Rajdhani, Naxals, Tribals & India
Ajith Vijay Kumar
The nation is shocked! How dare a bunch of tribals under the active control of Maoists, take hostage an A-list symbol of urban India as big as The Rajdhani Express
Didn’t they once think that this train is special & carries Grade-II netas and babus (Grade-I flies, you know) from the hinterland to the all-powerful Delhi?
I am shocked too; this is an open challenge to the state and we are helpless. But why are we helpless and why is this happening in our picturesque real India; where - my conditioning told me - dwelled simple people who live happily tilling the land and listening to chitrapat sangeet
on All India Radio?
People, who don’t necessarily need modern comforts and are not particular about eating out at McD or Ruby Tuesdays, people who are yet to own half of the “things”, we toil for night and day.
Wisdom says…the lesser you aspire for, the merrier you are. But then, what are they fighting for?
I don’t mean the Maoists, but I refer to the 400-500 strong group of villagers, who squatted on the tracks demanding that their leader Chatradhar Mahato be released.
The government says Mahato is a Naxal and had played an active role in mobilising people against the state. On the other hand, leading civil right activists like Medha Patkar and Mahasweta Devi claim he was only protesting against police excesses.
Whatever the truth may be, but the fact remains that his organization, People’s Committee against Police Atrocities (PCPA), had just 24 hours before the Rajdhani operation issued a statement that the PCPA is now an armed militant force.
And as it’s said, your enemy’s enemy is your friend, it’s but natural that they associate with the Maoists, who are undoubtedly, the biggest enemies of the state.
Maoists see no reason, nor do they want to be a part of the democratic process, their only aim is to seriously undermine the writ of the state by indulging in mindless acts of violence.
And it’s not just the Maoists who are to be slammed, but also all those right-thinking activists who cry from rooftops in favour of these thugs. I am one with Home Minister Chidambaram when he says, “What is the motive behind the attack on a police force that provides security to vital installations? What is the message that the CPI (Maoist) intends to convey? These are questions that we would like to put not only to the CPI (Maoist) but also to those who speak on their behalf and chastise the government.”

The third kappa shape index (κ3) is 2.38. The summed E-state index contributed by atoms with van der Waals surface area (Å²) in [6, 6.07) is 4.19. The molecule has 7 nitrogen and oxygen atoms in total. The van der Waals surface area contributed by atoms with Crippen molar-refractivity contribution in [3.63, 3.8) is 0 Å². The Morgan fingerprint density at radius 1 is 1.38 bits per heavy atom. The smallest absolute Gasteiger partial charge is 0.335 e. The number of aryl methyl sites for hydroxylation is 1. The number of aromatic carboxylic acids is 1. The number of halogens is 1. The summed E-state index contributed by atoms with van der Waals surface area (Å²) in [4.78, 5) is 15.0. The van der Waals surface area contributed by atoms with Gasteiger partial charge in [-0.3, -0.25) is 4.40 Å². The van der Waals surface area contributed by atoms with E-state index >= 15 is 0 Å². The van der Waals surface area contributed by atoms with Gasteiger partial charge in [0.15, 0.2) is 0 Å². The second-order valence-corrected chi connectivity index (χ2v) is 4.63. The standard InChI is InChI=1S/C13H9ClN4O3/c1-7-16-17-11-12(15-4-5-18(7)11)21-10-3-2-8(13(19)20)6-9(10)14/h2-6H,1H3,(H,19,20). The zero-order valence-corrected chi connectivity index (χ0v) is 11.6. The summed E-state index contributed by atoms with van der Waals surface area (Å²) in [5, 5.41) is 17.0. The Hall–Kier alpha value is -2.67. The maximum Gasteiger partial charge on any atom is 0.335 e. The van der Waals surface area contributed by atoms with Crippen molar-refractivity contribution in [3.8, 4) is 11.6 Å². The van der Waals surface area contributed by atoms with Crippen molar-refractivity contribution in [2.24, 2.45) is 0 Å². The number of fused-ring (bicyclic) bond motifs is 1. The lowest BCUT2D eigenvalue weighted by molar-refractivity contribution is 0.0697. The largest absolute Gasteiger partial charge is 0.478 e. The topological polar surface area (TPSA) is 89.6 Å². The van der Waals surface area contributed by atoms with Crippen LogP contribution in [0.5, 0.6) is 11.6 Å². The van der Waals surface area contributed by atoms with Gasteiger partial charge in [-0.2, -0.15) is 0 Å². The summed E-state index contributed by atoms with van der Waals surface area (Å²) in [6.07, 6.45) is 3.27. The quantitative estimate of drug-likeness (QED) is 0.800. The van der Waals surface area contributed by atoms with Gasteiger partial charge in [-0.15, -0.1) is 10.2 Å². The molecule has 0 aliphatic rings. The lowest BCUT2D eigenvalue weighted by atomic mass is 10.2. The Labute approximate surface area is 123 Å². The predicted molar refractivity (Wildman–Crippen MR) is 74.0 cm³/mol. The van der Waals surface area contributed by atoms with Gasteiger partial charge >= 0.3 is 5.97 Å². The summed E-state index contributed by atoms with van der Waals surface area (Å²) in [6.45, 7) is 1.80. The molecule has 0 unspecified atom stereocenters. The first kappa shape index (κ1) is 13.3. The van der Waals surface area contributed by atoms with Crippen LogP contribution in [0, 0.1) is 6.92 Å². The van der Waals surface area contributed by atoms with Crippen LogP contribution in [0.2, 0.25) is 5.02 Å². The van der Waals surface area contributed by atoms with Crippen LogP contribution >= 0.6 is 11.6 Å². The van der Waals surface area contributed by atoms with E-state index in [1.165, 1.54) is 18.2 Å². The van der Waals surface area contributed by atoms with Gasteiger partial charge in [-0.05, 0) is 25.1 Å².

But what is being missed in the debate are the reasons behind the fact that that vast sections of tribal people, in central India and also elsewhere, are being pushed into an armed struggle. Also the reason behind the gaining success of the Maoists’ strategy of putting these hapless men & women on the frontline in their fight against the Indian state.
I definitely don’t believe that these tribals actually want independence, let alone understand its meaning in entirety. They are only fighting for their right to livelihood post indoctrination by the Naxal dadas & annas
However the moot question remains, do they have a right to livelihood…do they have the right to decide for themselves? The constitution says they have that right, but have they ever got it in reality…especially since the sun began to shine on shining India?
Shining India needs resources; coal to fire up thermal power plants, steel for TVs, Cars and ACs and the problem is that the treasure lies beneath the land these tribals call as their own.
It’s not that the government has not done anything for them; they do have an assorted number of vikas yojnas
to bank upon. Despite that, a majority of them still sustain themselves on jungle produce…mango kernel for dinner.
And now they hear that the India they never knew is interested in them like never before. Sneaking in as Santa Claus, India Inc is luring them, who are amongst the poorest of poor, with dreams of a better life.
Enter: Naxal inspired new consciousness about their rights over their resources.
Suddenly, they don’t want to part with their land no matter what their allurement is. They don’t need that plush job in the big factory, as they are not fit for most of the jobs there; they only want their land; it’s all they have.
Naxals have been leveraging this vulnerability since the past four decades and continue to do so in their fight for liberation. While, to their advantage, the poor tribals deep in the jungles of Dantewada, Jharkhand or Orissa, feel that these men-in-red are at least helping them protect their forest…rivulet…mango kernel.
All this while the state was virtually nonexistent and now, suddenly, everybody seems to care; it’s but natural if they see the shining India with suspicion.
The Centre has announced that a massive military offensive is in the offing. So, we want to crush the Naxals with force. Good, but can we ensure that there would be no collateral damage or do we also believe in the Rajpaksa doctrine?
Clearly, in our rush to secure our resources, we are forgetting that the political-ideological character of such movements, which have mass support, cannot be crushed by physically eliminating some individuals and guerrilla groups.
The problem should first be addressed politically through developmental and democratic measures, and not by countering violence with more violence. The hardcore Naxals will melt into the larger society the moment they start to lose the game and left behind would be those hapless poor and their mango kernels.
Can’t we, as a nation, gun for 10% GDP while also ensuring social dignity to the last man in the line? Or will we be contended, 100 years down the line, by saying sorry the way Aussies said to Aborigines to whom the continent belonged. It’s a question that demands an answer from not just the policy makers, but also the common man; from you and me.